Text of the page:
What You Need to Know
- Since late 2020, the SEC has been considering whether the surge in retail trading, which isn't covered by Reg BI, warrants a regulatory response.
- FINRA, the enforcer of Reg BI, will look at how the rule applies to gamified trading apps.
- FINRA CEO Robert Cook is responding to a Senate inquiry into the GameStop short squeeze.
The Financial Industry Regulatory Authority is mulling how the Securities and Exchange Commission’s Regulation Best Interest applies to regulating game-like features offered via brokerage apps in light of the recent trading frenzy in GameStop and other stocks.
Sen. Elizabeth Warren, D-Mass., prodded Robert Cook, FINRA’s CEO, in a letter Feb. 12 to review Robinhood’s activities during the GameStop trading frenzy.
In her letter, Warren also asked Cook to explain how FINRA will respond to Robinhood’s role “in recent market volatility, its decision to cut off customers’ trading, and the broader concerns about market fairness that these events represent.”
Warren asked Cook to answer her questions by Feb. 22; She released Cook’s responses — sent to her on Feb. 23 — on Tuesday, the same day the Senate Banking Committee held its hearing: “Who Wins on Wall Street? GameStop, Robinhood, and the State of Retail Investing.”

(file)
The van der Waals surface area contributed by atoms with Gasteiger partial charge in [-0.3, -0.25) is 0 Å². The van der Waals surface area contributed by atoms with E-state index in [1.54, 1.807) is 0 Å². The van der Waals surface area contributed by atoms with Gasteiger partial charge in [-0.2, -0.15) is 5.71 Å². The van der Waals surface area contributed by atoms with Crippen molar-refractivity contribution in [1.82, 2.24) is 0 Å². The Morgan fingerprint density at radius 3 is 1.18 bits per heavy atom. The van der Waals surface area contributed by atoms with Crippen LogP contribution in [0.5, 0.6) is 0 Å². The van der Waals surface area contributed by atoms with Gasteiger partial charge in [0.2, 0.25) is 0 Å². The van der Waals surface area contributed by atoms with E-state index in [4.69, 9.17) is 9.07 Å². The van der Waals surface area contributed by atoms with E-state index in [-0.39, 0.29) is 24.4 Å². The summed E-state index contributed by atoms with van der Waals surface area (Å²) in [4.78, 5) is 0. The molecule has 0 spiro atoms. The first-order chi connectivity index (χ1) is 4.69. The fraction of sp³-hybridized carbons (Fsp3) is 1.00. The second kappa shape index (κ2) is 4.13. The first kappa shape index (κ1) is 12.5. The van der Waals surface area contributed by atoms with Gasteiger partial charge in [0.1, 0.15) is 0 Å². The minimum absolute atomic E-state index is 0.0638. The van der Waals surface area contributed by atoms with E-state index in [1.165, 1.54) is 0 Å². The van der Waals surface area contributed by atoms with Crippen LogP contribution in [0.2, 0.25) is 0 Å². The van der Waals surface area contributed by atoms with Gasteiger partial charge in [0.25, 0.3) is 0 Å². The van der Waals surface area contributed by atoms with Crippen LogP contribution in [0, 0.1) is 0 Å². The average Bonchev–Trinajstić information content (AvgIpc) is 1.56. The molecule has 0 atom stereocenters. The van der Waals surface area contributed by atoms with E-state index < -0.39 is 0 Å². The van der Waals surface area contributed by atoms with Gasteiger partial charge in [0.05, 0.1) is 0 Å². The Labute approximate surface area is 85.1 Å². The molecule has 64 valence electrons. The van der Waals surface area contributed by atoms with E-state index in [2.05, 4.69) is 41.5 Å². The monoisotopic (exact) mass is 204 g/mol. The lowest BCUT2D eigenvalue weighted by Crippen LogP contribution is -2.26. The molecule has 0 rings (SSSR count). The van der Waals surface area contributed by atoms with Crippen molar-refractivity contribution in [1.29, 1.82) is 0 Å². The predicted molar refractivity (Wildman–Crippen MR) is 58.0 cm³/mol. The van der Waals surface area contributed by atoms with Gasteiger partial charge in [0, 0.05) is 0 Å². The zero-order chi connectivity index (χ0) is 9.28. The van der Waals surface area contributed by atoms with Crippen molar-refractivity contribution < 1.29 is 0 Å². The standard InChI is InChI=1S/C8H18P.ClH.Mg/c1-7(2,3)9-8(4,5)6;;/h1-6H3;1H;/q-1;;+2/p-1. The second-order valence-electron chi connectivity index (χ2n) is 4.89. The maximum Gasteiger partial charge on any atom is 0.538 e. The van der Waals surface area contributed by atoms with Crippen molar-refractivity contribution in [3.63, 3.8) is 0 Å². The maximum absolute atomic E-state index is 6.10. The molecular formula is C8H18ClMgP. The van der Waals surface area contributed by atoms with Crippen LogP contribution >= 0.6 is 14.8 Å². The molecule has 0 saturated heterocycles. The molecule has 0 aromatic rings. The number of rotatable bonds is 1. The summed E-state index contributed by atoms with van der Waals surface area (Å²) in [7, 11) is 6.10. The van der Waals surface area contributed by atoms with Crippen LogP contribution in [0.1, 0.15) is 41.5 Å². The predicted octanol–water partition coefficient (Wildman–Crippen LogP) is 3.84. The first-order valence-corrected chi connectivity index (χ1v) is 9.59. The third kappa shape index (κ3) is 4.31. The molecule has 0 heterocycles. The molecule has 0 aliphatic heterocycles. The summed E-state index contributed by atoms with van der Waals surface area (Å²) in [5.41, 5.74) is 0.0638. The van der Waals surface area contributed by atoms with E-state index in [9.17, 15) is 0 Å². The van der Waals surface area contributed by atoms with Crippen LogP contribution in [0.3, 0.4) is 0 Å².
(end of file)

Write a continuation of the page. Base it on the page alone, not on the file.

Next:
FINRA is “committed to supporting the SEC staff’s review (announced in October 2020) of the increase in self-directed trading by retail investors that is not covered by Reg BI, and the effectiveness of existing regulatory requirements in protecting investors in those circumstances,” Cook told Warren. FINRA is responsible for enforcing Reg BI.
FINRA, Cook continued, “is also committed to supporting the SEC as it continues to oversee the implementation of Reg BI and considers further refinements in Reg BI’s application.”
At the same time, “FINRA is also considering the effectiveness of its own rules in addressing these developments,” Cook told Warren.
FINRA, Cook continued, “agrees with the SEC that ‘this is a dynamic, expanding, and ever-changing marketplace, and that it is our responsibility to consider whether existing protections can be improved.’”
Cook pointed to FINRA’s 2021 Examination and Risk Monitoring Report, which noted member firms’ use of emerging digital communication channels, “including app-based platforms with interactive or ‘game-like’ features that may be intended to influence customers, and related forms of marketing.”
The game-like features “we have seen across multiple firms include, among others, items such as badges that serve as visual markers of achievement, leaderboards that rank participants, social networking features (including in-app messaging) and prizes for games (such as free stock) to encourage account sign-ups,” Cook said.